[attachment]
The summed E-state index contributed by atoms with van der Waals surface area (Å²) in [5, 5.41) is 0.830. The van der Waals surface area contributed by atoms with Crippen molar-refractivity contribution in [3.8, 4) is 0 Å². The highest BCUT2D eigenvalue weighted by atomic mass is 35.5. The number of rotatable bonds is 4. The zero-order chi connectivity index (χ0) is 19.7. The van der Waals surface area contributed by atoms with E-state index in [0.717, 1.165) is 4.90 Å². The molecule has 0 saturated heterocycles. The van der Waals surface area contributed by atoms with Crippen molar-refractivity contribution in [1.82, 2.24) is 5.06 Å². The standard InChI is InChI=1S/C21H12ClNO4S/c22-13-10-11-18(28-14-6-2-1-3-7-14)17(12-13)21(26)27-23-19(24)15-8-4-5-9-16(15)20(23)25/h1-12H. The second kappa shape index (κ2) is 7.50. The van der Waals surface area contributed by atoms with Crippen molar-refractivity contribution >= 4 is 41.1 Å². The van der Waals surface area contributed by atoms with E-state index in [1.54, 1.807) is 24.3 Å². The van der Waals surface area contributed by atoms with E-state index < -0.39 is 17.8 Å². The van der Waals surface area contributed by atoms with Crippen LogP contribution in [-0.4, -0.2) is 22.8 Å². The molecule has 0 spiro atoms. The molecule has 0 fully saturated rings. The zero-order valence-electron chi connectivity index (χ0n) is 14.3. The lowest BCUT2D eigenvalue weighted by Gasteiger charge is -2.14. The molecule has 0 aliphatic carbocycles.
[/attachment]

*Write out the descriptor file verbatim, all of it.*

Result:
The summed E-state index contributed by atoms with van der Waals surface area (Å²) in [5, 5.41) is 0.830. The van der Waals surface area contributed by atoms with Crippen molar-refractivity contribution in [3.8, 4) is 0 Å². The highest BCUT2D eigenvalue weighted by atomic mass is 35.5. The number of rotatable bonds is 4. The zero-order chi connectivity index (χ0) is 19.7. The van der Waals surface area contributed by atoms with E-state index in [0.717, 1.165) is 4.90 Å². The molecule has 0 saturated heterocycles. The van der Waals surface area contributed by atoms with Crippen molar-refractivity contribution in [1.82, 2.24) is 5.06 Å². The standard InChI is InChI=1S/C21H12ClNO4S/c22-13-10-11-18(28-14-6-2-1-3-7-14)17(12-13)21(26)27-23-19(24)15-8-4-5-9-16(15)20(23)25/h1-12H. The second kappa shape index (κ2) is 7.50. The van der Waals surface area contributed by atoms with Crippen molar-refractivity contribution >= 4 is 41.1 Å². The van der Waals surface area contributed by atoms with E-state index in [1.54, 1.807) is 24.3 Å². The van der Waals surface area contributed by atoms with E-state index < -0.39 is 17.8 Å². The van der Waals surface area contributed by atoms with Crippen LogP contribution in [-0.4, -0.2) is 22.8 Å². The molecule has 0 spiro atoms. The molecule has 0 fully saturated rings. The zero-order valence-electron chi connectivity index (χ0n) is 14.3. The lowest BCUT2D eigenvalue weighted by Gasteiger charge is -2.14. The molecule has 0 aliphatic carbocycles.